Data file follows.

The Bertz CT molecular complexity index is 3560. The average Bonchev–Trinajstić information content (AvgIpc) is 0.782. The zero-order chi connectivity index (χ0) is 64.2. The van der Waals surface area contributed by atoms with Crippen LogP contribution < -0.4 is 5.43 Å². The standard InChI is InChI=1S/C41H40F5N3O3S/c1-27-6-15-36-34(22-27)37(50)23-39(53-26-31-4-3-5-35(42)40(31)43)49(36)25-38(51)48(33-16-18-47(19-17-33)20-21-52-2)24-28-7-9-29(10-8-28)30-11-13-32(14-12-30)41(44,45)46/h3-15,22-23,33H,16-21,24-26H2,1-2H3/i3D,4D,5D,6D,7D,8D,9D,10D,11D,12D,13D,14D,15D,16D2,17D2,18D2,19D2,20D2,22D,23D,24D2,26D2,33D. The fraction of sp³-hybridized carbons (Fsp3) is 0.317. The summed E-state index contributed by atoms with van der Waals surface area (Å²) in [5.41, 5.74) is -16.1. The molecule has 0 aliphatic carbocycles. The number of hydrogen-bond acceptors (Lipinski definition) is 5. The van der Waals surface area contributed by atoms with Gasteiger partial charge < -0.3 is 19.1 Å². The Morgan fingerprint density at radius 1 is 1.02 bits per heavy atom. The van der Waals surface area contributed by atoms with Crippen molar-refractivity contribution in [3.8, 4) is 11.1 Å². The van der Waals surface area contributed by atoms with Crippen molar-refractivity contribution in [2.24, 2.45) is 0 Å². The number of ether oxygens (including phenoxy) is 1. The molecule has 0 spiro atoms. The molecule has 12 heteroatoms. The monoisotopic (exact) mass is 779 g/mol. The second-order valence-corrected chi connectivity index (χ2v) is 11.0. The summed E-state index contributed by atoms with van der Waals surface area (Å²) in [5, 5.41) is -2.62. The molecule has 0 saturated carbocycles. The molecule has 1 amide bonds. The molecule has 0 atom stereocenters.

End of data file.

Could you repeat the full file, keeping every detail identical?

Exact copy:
The Bertz CT molecular complexity index is 3560. The average Bonchev–Trinajstić information content (AvgIpc) is 0.782. The zero-order chi connectivity index (χ0) is 64.2. The van der Waals surface area contributed by atoms with Crippen LogP contribution < -0.4 is 5.43 Å². The standard InChI is InChI=1S/C41H40F5N3O3S/c1-27-6-15-36-34(22-27)37(50)23-39(53-26-31-4-3-5-35(42)40(31)43)49(36)25-38(51)48(33-16-18-47(19-17-33)20-21-52-2)24-28-7-9-29(10-8-28)30-11-13-32(14-12-30)41(44,45)46/h3-15,22-23,33H,16-21,24-26H2,1-2H3/i3D,4D,5D,6D,7D,8D,9D,10D,11D,12D,13D,14D,15D,16D2,17D2,18D2,19D2,20D2,22D,23D,24D2,26D2,33D. The fraction of sp³-hybridized carbons (Fsp3) is 0.317. The summed E-state index contributed by atoms with van der Waals surface area (Å²) in [5.41, 5.74) is -16.1. The molecule has 0 aliphatic carbocycles. The number of hydrogen-bond acceptors (Lipinski definition) is 5. The van der Waals surface area contributed by atoms with Gasteiger partial charge < -0.3 is 19.1 Å². The Morgan fingerprint density at radius 1 is 1.02 bits per heavy atom. The van der Waals surface area contributed by atoms with Crippen molar-refractivity contribution in [3.8, 4) is 11.1 Å². The van der Waals surface area contributed by atoms with Crippen molar-refractivity contribution in [2.24, 2.45) is 0 Å². The number of ether oxygens (including phenoxy) is 1. The molecule has 0 spiro atoms. The molecule has 12 heteroatoms. The monoisotopic (exact) mass is 779 g/mol. The second-order valence-corrected chi connectivity index (χ2v) is 11.0. The summed E-state index contributed by atoms with van der Waals surface area (Å²) in [5, 5.41) is -2.62. The molecule has 0 saturated carbocycles. The molecule has 1 amide bonds. The molecule has 0 atom stereocenters.